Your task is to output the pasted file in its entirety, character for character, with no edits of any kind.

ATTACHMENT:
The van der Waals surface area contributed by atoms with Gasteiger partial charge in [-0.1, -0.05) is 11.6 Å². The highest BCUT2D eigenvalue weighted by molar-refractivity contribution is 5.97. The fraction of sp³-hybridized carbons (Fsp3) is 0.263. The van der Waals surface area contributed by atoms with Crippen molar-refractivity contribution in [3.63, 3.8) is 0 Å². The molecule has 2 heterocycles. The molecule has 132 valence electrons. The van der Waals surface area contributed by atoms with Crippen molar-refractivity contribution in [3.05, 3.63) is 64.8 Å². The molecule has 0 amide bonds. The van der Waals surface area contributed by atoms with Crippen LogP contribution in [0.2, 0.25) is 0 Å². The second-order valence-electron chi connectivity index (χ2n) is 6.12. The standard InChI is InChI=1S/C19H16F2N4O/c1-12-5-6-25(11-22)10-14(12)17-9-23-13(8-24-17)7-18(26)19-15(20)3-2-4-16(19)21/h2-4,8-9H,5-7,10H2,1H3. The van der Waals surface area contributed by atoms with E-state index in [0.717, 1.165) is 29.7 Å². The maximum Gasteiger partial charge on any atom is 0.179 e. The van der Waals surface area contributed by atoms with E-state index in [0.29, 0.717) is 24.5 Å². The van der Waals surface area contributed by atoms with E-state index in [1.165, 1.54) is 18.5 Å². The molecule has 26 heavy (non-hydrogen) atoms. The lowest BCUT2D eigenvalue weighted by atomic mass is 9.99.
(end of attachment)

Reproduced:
The van der Waals surface area contributed by atoms with Gasteiger partial charge in [-0.1, -0.05) is 11.6 Å². The highest BCUT2D eigenvalue weighted by molar-refractivity contribution is 5.97. The fraction of sp³-hybridized carbons (Fsp3) is 0.263. The van der Waals surface area contributed by atoms with Crippen molar-refractivity contribution in [3.63, 3.8) is 0 Å². The molecule has 2 heterocycles. The molecule has 132 valence electrons. The van der Waals surface area contributed by atoms with Crippen molar-refractivity contribution in [3.05, 3.63) is 64.8 Å². The molecule has 0 amide bonds. The van der Waals surface area contributed by atoms with Crippen LogP contribution in [0.2, 0.25) is 0 Å². The second-order valence-electron chi connectivity index (χ2n) is 6.12. The standard InChI is InChI=1S/C19H16F2N4O/c1-12-5-6-25(11-22)10-14(12)17-9-23-13(8-24-17)7-18(26)19-15(20)3-2-4-16(19)21/h2-4,8-9H,5-7,10H2,1H3. The van der Waals surface area contributed by atoms with E-state index in [0.717, 1.165) is 29.7 Å². The maximum Gasteiger partial charge on any atom is 0.179 e. The van der Waals surface area contributed by atoms with E-state index in [0.29, 0.717) is 24.5 Å². The van der Waals surface area contributed by atoms with E-state index in [1.165, 1.54) is 18.5 Å². The molecule has 26 heavy (non-hydrogen) atoms. The lowest BCUT2D eigenvalue weighted by atomic mass is 9.99.